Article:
Someday Alabama’s Nick Saban will retire.
The reign of success will be handed off to someone else, who will never fill Saban’s shoes.
Saban is 68 years old, although he appears as healthy as a 35-year-old, and he works the same long hours he did five or 10 years ago.
Just for the sake of the blog, let’s say he retires in six years.
How many of the current SEC coaches will still be at their school as the head coach?
Not many as the turnover rate in the SEC is alarming, especially since Saban came to Alabama in 2007.
While the University of Arkansas leads the way with its sixth football coach since 2007, every school is on at least its second coach since then.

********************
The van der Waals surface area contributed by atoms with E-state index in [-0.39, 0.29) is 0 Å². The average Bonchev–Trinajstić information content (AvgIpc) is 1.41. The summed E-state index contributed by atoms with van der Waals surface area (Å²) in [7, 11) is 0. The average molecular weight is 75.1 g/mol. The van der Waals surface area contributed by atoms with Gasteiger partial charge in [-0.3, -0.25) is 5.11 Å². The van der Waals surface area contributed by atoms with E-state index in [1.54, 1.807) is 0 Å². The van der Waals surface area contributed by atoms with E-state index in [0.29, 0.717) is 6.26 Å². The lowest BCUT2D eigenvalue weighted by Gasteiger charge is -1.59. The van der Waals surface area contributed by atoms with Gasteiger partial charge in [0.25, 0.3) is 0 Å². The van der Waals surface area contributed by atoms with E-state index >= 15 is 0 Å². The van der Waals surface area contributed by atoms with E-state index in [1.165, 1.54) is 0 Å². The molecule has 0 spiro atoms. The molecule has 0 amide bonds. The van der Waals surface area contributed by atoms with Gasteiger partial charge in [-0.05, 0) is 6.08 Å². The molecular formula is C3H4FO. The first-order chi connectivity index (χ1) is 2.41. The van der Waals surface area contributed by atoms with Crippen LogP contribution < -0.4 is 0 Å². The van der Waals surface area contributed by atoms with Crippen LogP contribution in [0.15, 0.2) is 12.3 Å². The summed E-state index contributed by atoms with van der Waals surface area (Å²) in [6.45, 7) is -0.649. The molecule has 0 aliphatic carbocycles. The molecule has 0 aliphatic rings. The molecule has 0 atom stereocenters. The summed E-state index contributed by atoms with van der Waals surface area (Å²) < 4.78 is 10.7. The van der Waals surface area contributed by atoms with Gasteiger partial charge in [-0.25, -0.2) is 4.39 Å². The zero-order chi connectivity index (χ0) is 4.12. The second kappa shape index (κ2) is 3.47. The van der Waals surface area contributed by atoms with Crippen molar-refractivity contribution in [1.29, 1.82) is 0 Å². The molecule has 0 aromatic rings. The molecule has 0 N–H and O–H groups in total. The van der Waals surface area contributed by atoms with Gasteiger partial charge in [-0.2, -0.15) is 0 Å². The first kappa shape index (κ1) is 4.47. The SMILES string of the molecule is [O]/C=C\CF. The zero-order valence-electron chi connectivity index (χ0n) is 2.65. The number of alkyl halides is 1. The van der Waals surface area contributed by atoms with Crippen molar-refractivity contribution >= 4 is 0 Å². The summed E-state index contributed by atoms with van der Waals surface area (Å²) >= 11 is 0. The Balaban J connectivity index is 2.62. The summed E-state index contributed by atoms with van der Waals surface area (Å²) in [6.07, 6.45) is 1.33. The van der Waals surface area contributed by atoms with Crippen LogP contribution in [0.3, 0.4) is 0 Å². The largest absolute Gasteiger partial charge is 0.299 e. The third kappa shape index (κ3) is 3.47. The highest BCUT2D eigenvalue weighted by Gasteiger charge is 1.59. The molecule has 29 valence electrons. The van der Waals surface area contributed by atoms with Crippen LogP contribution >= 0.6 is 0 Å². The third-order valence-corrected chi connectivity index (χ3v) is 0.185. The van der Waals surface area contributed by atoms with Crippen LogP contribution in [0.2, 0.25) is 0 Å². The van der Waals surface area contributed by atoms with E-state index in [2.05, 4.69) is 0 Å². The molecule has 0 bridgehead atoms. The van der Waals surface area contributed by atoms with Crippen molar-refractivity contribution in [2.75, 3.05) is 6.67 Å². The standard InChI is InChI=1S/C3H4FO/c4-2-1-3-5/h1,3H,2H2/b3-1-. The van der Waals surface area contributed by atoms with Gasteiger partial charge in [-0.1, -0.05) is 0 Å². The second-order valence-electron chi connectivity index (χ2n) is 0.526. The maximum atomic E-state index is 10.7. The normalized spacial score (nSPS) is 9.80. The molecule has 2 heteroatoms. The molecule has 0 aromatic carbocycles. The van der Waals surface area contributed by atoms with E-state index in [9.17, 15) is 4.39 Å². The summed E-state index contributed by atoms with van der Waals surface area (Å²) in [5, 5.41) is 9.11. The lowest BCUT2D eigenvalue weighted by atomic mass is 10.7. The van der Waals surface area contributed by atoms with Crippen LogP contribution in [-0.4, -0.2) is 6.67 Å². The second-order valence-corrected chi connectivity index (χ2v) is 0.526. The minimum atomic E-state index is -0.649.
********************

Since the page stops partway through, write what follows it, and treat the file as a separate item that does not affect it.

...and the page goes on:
Tennessee is second behind the Razorbacks. Jeremy Pruitt is their fifth to face Saban.
Ole Miss, Mississippi State, Texas A&M, Florida and Vanderbilt are on their fourth.
Auburn, Kentucky and Missouri are on their third and LSU and Georgia just their second.
That’s 23 coaches changes among the six schools in the SEC West and 23 on the seven schools in the East.
Nick Saban may have put more coaches into the insurance business than State Farm.
Bear Bryant retired from coaching Alabama at the age of 70 (and died one month after his final game), and as competitive as Saban is, it is safe to believe he will coach longer than Bryant.